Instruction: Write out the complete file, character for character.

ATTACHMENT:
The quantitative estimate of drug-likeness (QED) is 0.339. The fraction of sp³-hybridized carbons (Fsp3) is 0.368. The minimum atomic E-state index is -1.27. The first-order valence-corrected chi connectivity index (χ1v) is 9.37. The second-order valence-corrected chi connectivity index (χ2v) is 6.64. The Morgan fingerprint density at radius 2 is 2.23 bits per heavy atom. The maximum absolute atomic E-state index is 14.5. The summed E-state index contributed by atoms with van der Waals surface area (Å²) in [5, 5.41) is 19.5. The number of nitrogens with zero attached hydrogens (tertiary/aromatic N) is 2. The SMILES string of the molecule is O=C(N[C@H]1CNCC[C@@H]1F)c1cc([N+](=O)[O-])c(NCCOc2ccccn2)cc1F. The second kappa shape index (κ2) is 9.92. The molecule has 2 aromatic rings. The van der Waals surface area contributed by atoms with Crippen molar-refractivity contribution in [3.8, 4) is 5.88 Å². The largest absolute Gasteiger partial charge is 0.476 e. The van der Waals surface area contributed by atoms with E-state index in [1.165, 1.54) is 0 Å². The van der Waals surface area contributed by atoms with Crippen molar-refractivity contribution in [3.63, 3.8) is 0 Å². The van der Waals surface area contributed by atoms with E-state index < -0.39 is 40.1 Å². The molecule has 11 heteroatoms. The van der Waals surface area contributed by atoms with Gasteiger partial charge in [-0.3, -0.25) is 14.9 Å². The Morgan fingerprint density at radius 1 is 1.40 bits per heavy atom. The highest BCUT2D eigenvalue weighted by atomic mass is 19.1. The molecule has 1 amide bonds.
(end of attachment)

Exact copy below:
The quantitative estimate of drug-likeness (QED) is 0.339. The fraction of sp³-hybridized carbons (Fsp3) is 0.368. The minimum atomic E-state index is -1.27. The first-order valence-corrected chi connectivity index (χ1v) is 9.37. The second-order valence-corrected chi connectivity index (χ2v) is 6.64. The Morgan fingerprint density at radius 2 is 2.23 bits per heavy atom. The maximum absolute atomic E-state index is 14.5. The summed E-state index contributed by atoms with van der Waals surface area (Å²) in [5, 5.41) is 19.5. The number of nitrogens with zero attached hydrogens (tertiary/aromatic N) is 2. The SMILES string of the molecule is O=C(N[C@H]1CNCC[C@@H]1F)c1cc([N+](=O)[O-])c(NCCOc2ccccn2)cc1F. The second kappa shape index (κ2) is 9.92. The molecule has 2 aromatic rings. The van der Waals surface area contributed by atoms with Crippen molar-refractivity contribution in [3.8, 4) is 5.88 Å². The largest absolute Gasteiger partial charge is 0.476 e. The van der Waals surface area contributed by atoms with E-state index in [1.165, 1.54) is 0 Å². The van der Waals surface area contributed by atoms with Crippen molar-refractivity contribution in [3.63, 3.8) is 0 Å². The van der Waals surface area contributed by atoms with E-state index < -0.39 is 40.1 Å². The molecule has 11 heteroatoms. The van der Waals surface area contributed by atoms with Gasteiger partial charge in [-0.3, -0.25) is 14.9 Å². The Morgan fingerprint density at radius 1 is 1.40 bits per heavy atom. The highest BCUT2D eigenvalue weighted by atomic mass is 19.1. The molecule has 1 amide bonds.